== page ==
This very logic is pitted against HAL’s astronauts upon disobeying it—how can a human know better than all-knowing computer? Unable to glimpse into Hal’s black box, the astronauts can only decide on faith alone. However, one needn’t look to science fiction to watch this play out; every decision made by a machine learning algorithm mandates an act of submission. A self-driving car wants to turn left, so its passengers acquiesce with faith that the car won’t kill them. A criminal justice deep learning system thinks a convict is more likely of recidivism, so a judge defers the length of their sentence to a computer. Here, what has been blackboxed necessitates a level of trust that can only be described as theological: We don’t concretely know that the computer knows any better than us, and we certainly can’t find any answers in its algorithms, but we still submit to its authority. O’Gieblyn cites the prophet Job, demanding an explanation for God’s cruelty only to realize God contains “Things too wonderful for me,” as analogous to making sense of the black box. Again, Kubrick’s hero, upon looking into the black monolith: “My God, it’s full of stars.”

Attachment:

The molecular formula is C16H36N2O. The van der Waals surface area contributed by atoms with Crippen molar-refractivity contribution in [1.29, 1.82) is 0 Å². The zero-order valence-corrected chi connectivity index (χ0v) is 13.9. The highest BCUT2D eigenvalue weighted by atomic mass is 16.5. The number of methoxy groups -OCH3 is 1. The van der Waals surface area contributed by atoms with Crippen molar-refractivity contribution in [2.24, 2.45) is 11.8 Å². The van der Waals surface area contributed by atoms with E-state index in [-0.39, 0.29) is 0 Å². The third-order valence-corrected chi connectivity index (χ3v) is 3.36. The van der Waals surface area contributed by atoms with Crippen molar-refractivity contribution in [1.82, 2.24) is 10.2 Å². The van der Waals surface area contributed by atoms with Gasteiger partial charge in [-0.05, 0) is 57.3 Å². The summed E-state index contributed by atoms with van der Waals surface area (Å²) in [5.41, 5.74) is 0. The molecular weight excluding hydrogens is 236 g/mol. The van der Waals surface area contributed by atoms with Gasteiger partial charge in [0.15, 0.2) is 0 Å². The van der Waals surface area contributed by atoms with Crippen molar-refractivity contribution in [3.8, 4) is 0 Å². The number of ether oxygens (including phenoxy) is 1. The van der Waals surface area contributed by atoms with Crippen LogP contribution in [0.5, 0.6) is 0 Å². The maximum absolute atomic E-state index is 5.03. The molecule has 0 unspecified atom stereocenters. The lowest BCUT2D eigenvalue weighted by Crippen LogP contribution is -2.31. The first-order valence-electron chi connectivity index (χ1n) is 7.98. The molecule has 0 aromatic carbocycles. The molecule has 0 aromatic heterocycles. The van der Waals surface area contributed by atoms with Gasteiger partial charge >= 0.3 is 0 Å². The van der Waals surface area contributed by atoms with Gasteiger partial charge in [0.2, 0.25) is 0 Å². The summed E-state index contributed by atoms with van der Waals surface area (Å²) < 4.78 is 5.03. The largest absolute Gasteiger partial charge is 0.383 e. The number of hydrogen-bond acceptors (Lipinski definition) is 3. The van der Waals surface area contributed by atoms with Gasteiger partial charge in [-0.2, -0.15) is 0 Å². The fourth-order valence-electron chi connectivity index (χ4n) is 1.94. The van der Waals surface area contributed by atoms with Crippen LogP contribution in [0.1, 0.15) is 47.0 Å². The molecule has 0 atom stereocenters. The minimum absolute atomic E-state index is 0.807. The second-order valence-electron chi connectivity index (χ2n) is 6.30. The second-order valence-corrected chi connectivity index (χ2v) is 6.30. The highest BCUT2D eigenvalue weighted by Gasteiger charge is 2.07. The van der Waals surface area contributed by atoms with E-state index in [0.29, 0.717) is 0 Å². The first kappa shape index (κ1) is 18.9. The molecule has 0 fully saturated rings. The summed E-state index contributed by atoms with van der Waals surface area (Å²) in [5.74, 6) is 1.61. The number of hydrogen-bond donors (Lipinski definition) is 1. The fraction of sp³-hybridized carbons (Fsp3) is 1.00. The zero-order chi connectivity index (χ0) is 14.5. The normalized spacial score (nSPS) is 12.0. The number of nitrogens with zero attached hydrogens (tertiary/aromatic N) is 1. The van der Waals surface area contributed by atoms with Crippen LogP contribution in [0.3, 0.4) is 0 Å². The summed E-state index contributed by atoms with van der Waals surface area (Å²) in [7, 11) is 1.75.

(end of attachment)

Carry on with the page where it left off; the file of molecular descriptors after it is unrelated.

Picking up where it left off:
So, what happens next? O’Gieblyn turns to Dostoevsky, who writes in the The Brothers Karamazov of a Grand Inquisitor “creat(ing) a system of childlike rituals—confession, indulgences—by which the laity can ascertain their salvation ... And they will be glad to believe our answer… for it will save them from the great anxiety and terrible agony they endure at present in making a free decision for themselves.” In her timeline, the authority of God, or a computer algorithm, does not arrive as an oppressor; we invite a system of faith into our lives as antidote to our great anxiety. Certainly, it comes at a loss of agency, so such a system demands its subjects trust it will work in their interest. But what happens when the algorithm is oppressive? There’s a distinction, certainly, between a god that writes my Discover Weekly on Spotify and a god that assigns prison sentences. How, in those cases, do we hold accountable what we can barely understand?